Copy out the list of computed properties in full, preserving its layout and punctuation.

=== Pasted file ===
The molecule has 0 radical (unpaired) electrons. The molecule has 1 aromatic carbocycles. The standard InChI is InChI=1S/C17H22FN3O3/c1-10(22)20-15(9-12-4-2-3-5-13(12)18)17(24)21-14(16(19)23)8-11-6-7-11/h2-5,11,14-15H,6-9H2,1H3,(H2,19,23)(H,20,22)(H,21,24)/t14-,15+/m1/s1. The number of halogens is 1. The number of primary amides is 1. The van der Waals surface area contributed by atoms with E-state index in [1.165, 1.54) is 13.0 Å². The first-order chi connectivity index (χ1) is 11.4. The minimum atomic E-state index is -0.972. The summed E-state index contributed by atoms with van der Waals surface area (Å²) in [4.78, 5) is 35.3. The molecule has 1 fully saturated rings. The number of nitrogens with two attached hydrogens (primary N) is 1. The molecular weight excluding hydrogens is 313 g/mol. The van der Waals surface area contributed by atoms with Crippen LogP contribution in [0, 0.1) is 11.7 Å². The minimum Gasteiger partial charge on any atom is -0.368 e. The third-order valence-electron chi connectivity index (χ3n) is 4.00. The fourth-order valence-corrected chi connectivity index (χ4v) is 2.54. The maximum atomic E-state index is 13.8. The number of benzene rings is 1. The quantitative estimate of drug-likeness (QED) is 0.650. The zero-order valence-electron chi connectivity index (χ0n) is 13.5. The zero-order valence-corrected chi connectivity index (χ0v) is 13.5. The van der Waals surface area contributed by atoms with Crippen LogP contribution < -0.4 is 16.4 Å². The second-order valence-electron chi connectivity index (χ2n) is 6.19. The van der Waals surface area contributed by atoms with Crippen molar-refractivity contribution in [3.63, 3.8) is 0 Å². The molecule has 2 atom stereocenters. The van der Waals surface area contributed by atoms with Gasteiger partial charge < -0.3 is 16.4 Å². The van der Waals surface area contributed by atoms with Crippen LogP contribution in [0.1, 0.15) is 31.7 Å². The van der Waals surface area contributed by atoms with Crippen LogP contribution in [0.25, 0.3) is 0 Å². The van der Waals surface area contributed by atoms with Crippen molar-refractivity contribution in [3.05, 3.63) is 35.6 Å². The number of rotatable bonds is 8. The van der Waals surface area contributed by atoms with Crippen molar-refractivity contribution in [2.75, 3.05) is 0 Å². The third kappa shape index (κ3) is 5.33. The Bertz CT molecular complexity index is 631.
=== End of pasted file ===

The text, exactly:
The molecule has 0 radical (unpaired) electrons. The molecule has 1 aromatic carbocycles. The standard InChI is InChI=1S/C17H22FN3O3/c1-10(22)20-15(9-12-4-2-3-5-13(12)18)17(24)21-14(16(19)23)8-11-6-7-11/h2-5,11,14-15H,6-9H2,1H3,(H2,19,23)(H,20,22)(H,21,24)/t14-,15+/m1/s1. The number of halogens is 1. The number of primary amides is 1. The van der Waals surface area contributed by atoms with E-state index in [1.165, 1.54) is 13.0 Å². The first-order chi connectivity index (χ1) is 11.4. The minimum atomic E-state index is -0.972. The summed E-state index contributed by atoms with van der Waals surface area (Å²) in [4.78, 5) is 35.3. The molecule has 1 fully saturated rings. The number of nitrogens with two attached hydrogens (primary N) is 1. The molecular weight excluding hydrogens is 313 g/mol. The van der Waals surface area contributed by atoms with Crippen LogP contribution in [0, 0.1) is 11.7 Å². The minimum Gasteiger partial charge on any atom is -0.368 e. The third-order valence-electron chi connectivity index (χ3n) is 4.00. The fourth-order valence-corrected chi connectivity index (χ4v) is 2.54. The maximum atomic E-state index is 13.8. The number of benzene rings is 1. The quantitative estimate of drug-likeness (QED) is 0.650. The zero-order valence-electron chi connectivity index (χ0n) is 13.5. The zero-order valence-corrected chi connectivity index (χ0v) is 13.5. The van der Waals surface area contributed by atoms with Crippen LogP contribution < -0.4 is 16.4 Å². The second-order valence-electron chi connectivity index (χ2n) is 6.19. The van der Waals surface area contributed by atoms with Crippen molar-refractivity contribution in [3.63, 3.8) is 0 Å². The molecule has 2 atom stereocenters. The van der Waals surface area contributed by atoms with Gasteiger partial charge < -0.3 is 16.4 Å². The van der Waals surface area contributed by atoms with Crippen LogP contribution in [0.1, 0.15) is 31.7 Å². The van der Waals surface area contributed by atoms with Crippen LogP contribution in [0.25, 0.3) is 0 Å². The van der Waals surface area contributed by atoms with Crippen molar-refractivity contribution in [3.05, 3.63) is 35.6 Å². The number of rotatable bonds is 8. The van der Waals surface area contributed by atoms with Crippen molar-refractivity contribution in [2.75, 3.05) is 0 Å². The third kappa shape index (κ3) is 5.33. The Bertz CT molecular complexity index is 631.